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Excerpt from Oral History Interview with Laura B. Waddell, August 6, 2002. Interview R-0175. Southern Oral History Program Collection (#4007) See Entire Interview >>

Love for the job leads to hard work

Waddell describes her work tailoring bridal gowns. She reveals her love for her work and the way that passion motivates her to work hard.

Citing this Excerpt

Oral History Interview with Laura B. Waddell, August 6, 2002. Interview R-0175. Southern Oral History Program Collection (#4007) in the Southern Oral History Program Collection, Southern Historical Collection, Wilson Library, University of North Carolina at Chapel Hill.

Full Text of the Excerpt

KIERAN TAYLOR:
So you became a landlord at that point.
LAURA B. WADDELL:
That's right. The apartment, I mean, yeah, the apartment is four units. It was a rather big piece of property.
KIERAN TAYLOR:
Your space and then the four apartments.
LAURA B. WADDELL:
Uh huh.
KIERAN TAYLOR:
Were there any other commercial spaces in there or no?
LAURA B. WADDELL:
No. Well, honestly my shop was big enough to make two businesses out of because it was like two thousand square feet, and at one time I did rent out a portion of it for another person who wanted to do hats, but that didn't last long. I just almost gave her free rent until she could get her business organized. But it was always more space then we could use. The front part of the shop was usually used for the people who worked for me, and I had the back of it set up for my alteration and dressmaking that I did and my bridal stuff. It was almost like two different businesses in there because I had dressing rooms up front and dressing rooms in the back privately for the brides when they came in.
KIERAN TAYLOR:
How do you get into that business?
LAURA B. WADDELL:
Well, I did a little bit of advertising. After doing a little bit of advertising, Savannah's not that big, and once you do one bride, the word gets out especially if it's a real nice wedding. Like I say, most of my clientele being mostly predominantly white, and I say about sixty percent of the white clientele was mostly Jewish. Jewish families spend quite a bit on weddings especially for the brides and especially Orthodox weddings. You have to really put a lot of time in it. There's not too many places that you can buy unless you go to New York to buy a nice wedding dress for an Orthodox wedding that is going to be covered up. All of them are always so bare. So most of the Jewish women like to have their clothes tailored for their girls.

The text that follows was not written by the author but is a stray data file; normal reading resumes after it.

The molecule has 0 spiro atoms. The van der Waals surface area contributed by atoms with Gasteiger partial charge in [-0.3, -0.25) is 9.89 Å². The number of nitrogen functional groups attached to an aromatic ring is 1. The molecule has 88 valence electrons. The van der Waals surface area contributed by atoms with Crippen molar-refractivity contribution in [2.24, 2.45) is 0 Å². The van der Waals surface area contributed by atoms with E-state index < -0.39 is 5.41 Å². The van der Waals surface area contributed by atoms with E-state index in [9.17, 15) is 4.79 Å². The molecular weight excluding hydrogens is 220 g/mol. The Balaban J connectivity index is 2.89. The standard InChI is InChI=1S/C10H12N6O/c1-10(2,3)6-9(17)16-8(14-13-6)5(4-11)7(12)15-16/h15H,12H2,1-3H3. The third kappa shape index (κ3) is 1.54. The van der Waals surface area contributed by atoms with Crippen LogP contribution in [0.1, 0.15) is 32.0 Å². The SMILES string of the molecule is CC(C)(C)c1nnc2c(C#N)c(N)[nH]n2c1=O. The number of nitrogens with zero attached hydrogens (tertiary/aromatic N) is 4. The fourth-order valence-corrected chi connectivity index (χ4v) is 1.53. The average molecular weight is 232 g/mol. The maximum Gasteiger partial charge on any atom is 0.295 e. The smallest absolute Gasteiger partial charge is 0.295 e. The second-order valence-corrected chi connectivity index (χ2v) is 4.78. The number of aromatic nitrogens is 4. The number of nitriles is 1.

KIERAN TAYLOR:
So what was the difference between an Orthodox and a Reformed Jewish wedding?
LAURA B. WADDELL:
Well, you can see the difference in the wearing of the clothes for an Orthodox girl and a regular girl. She's not as bare.
KIERAN TAYLOR:
So it's more material.
LAURA B. WADDELL:
That's all. They don't want their girls to be uncovered. But yet still, they've got to be fine. They've got to be very best. They don't mind spending a lot of money to see that the girls are beautiful, but they just don't want, they don't want the bareness to be shown. They have beautiful, beautiful clothes. My last Orthodox wedding was two sisters. They both got married in the same month, but not the same day, and boy, did I work for that wedding, but it was beautiful.
KIERAN TAYLOR:
So you must've done the dresses for a lot of pretty prominent Savannans.
LAURA B. WADDELL:
Oh yes. Yes, I have. That's what I miss the most. When you love your work, it comes to a point you don't think about the money, but you've got to have the money in order to stay in business. But I would just put so much time and energy in it, and people notice that. They notice that you do care, and that's what makes your business thrive because you can't pretend with people when you're doing a job like that. They know whether you really care about it or not. I get so excited when I start working on a wedding, and I want to know all of the details, and I really put all that I have into it.